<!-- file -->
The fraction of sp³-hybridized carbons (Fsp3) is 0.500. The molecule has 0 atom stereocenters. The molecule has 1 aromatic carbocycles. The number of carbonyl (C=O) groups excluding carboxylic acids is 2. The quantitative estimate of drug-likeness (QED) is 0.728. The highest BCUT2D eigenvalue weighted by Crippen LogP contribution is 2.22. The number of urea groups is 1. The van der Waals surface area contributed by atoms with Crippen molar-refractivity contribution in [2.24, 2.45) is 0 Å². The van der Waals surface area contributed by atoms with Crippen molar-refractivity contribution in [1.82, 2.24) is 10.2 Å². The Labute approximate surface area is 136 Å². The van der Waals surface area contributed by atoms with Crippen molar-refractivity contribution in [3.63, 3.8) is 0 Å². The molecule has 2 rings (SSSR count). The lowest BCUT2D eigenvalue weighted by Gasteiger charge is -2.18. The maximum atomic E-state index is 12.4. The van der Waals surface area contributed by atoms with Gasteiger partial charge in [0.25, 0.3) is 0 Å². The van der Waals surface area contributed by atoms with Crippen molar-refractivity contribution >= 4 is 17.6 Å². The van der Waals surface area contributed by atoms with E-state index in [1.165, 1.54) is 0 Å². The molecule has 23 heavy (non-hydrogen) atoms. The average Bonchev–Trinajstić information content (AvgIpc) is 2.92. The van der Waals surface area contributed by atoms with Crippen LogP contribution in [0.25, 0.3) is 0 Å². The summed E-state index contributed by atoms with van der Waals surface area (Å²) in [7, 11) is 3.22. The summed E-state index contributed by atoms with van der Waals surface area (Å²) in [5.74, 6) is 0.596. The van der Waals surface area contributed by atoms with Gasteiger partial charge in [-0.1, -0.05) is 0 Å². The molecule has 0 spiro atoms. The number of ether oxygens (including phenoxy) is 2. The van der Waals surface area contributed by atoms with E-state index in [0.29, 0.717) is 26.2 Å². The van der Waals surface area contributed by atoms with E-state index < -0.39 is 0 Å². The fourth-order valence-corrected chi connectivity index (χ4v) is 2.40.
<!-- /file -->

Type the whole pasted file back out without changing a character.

The fraction of sp³-hybridized carbons (Fsp3) is 0.500. The molecule has 0 atom stereocenters. The molecule has 1 aromatic carbocycles. The number of carbonyl (C=O) groups excluding carboxylic acids is 2. The quantitative estimate of drug-likeness (QED) is 0.728. The highest BCUT2D eigenvalue weighted by Crippen LogP contribution is 2.22. The number of urea groups is 1. The van der Waals surface area contributed by atoms with Crippen molar-refractivity contribution in [2.24, 2.45) is 0 Å². The van der Waals surface area contributed by atoms with Crippen molar-refractivity contribution in [1.82, 2.24) is 10.2 Å². The Labute approximate surface area is 136 Å². The van der Waals surface area contributed by atoms with Crippen molar-refractivity contribution in [3.63, 3.8) is 0 Å². The molecule has 2 rings (SSSR count). The lowest BCUT2D eigenvalue weighted by Gasteiger charge is -2.18. The maximum atomic E-state index is 12.4. The van der Waals surface area contributed by atoms with Gasteiger partial charge in [0.25, 0.3) is 0 Å². The van der Waals surface area contributed by atoms with Crippen molar-refractivity contribution >= 4 is 17.6 Å². The van der Waals surface area contributed by atoms with E-state index in [1.165, 1.54) is 0 Å². The molecule has 23 heavy (non-hydrogen) atoms. The average Bonchev–Trinajstić information content (AvgIpc) is 2.92. The van der Waals surface area contributed by atoms with Crippen LogP contribution in [0.25, 0.3) is 0 Å². The summed E-state index contributed by atoms with van der Waals surface area (Å²) in [7, 11) is 3.22. The summed E-state index contributed by atoms with van der Waals surface area (Å²) in [5.74, 6) is 0.596. The van der Waals surface area contributed by atoms with Gasteiger partial charge in [-0.1, -0.05) is 0 Å². The molecule has 0 spiro atoms. The number of ether oxygens (including phenoxy) is 2. The van der Waals surface area contributed by atoms with E-state index in [0.29, 0.717) is 26.2 Å². The van der Waals surface area contributed by atoms with E-state index < -0.39 is 0 Å². The fourth-order valence-corrected chi connectivity index (χ4v) is 2.40.